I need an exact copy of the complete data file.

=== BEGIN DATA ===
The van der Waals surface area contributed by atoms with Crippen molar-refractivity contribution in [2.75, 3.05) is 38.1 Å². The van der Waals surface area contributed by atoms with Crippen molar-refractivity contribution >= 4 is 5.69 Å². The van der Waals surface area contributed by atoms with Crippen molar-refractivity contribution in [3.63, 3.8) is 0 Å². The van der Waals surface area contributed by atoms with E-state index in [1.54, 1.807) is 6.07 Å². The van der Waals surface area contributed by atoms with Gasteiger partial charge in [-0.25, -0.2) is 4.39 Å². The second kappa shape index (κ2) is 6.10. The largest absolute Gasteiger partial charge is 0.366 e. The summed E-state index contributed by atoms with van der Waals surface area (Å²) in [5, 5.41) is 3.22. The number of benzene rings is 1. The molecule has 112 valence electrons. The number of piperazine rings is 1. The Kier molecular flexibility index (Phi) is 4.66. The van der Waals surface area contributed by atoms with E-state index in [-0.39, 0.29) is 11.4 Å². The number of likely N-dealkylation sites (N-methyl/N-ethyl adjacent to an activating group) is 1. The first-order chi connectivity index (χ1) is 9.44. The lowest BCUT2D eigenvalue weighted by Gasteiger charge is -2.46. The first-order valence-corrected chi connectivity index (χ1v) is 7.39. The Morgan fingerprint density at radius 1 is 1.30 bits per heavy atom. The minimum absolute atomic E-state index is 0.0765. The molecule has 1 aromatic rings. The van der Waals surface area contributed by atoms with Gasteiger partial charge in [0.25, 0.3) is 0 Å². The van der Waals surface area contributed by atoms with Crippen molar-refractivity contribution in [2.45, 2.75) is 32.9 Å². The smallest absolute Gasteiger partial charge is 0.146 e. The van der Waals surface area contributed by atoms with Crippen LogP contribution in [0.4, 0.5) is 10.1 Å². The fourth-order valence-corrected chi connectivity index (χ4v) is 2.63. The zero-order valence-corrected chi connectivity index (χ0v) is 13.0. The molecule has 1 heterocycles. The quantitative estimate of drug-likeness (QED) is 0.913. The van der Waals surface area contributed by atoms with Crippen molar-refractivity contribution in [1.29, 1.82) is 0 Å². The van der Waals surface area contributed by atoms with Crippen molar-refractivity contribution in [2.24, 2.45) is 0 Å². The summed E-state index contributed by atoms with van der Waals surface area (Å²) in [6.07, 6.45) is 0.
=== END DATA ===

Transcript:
The van der Waals surface area contributed by atoms with Crippen molar-refractivity contribution in [2.75, 3.05) is 38.1 Å². The van der Waals surface area contributed by atoms with Crippen molar-refractivity contribution >= 4 is 5.69 Å². The van der Waals surface area contributed by atoms with Crippen molar-refractivity contribution in [3.63, 3.8) is 0 Å². The van der Waals surface area contributed by atoms with E-state index in [1.54, 1.807) is 6.07 Å². The van der Waals surface area contributed by atoms with Gasteiger partial charge in [-0.25, -0.2) is 4.39 Å². The second kappa shape index (κ2) is 6.10. The largest absolute Gasteiger partial charge is 0.366 e. The summed E-state index contributed by atoms with van der Waals surface area (Å²) in [5, 5.41) is 3.22. The number of benzene rings is 1. The molecule has 112 valence electrons. The number of piperazine rings is 1. The Kier molecular flexibility index (Phi) is 4.66. The van der Waals surface area contributed by atoms with E-state index in [-0.39, 0.29) is 11.4 Å². The number of likely N-dealkylation sites (N-methyl/N-ethyl adjacent to an activating group) is 1. The first-order chi connectivity index (χ1) is 9.44. The lowest BCUT2D eigenvalue weighted by Gasteiger charge is -2.46. The first-order valence-corrected chi connectivity index (χ1v) is 7.39. The Morgan fingerprint density at radius 1 is 1.30 bits per heavy atom. The minimum absolute atomic E-state index is 0.0765. The molecule has 1 aromatic rings. The van der Waals surface area contributed by atoms with Gasteiger partial charge in [0.25, 0.3) is 0 Å². The van der Waals surface area contributed by atoms with Crippen molar-refractivity contribution in [2.45, 2.75) is 32.9 Å². The smallest absolute Gasteiger partial charge is 0.146 e. The van der Waals surface area contributed by atoms with Crippen LogP contribution in [0.4, 0.5) is 10.1 Å². The fourth-order valence-corrected chi connectivity index (χ4v) is 2.63. The zero-order valence-corrected chi connectivity index (χ0v) is 13.0. The molecule has 1 heterocycles. The quantitative estimate of drug-likeness (QED) is 0.913. The van der Waals surface area contributed by atoms with Crippen molar-refractivity contribution in [1.29, 1.82) is 0 Å². The van der Waals surface area contributed by atoms with Crippen molar-refractivity contribution in [2.24, 2.45) is 0 Å². The summed E-state index contributed by atoms with van der Waals surface area (Å²) in [6.07, 6.45) is 0.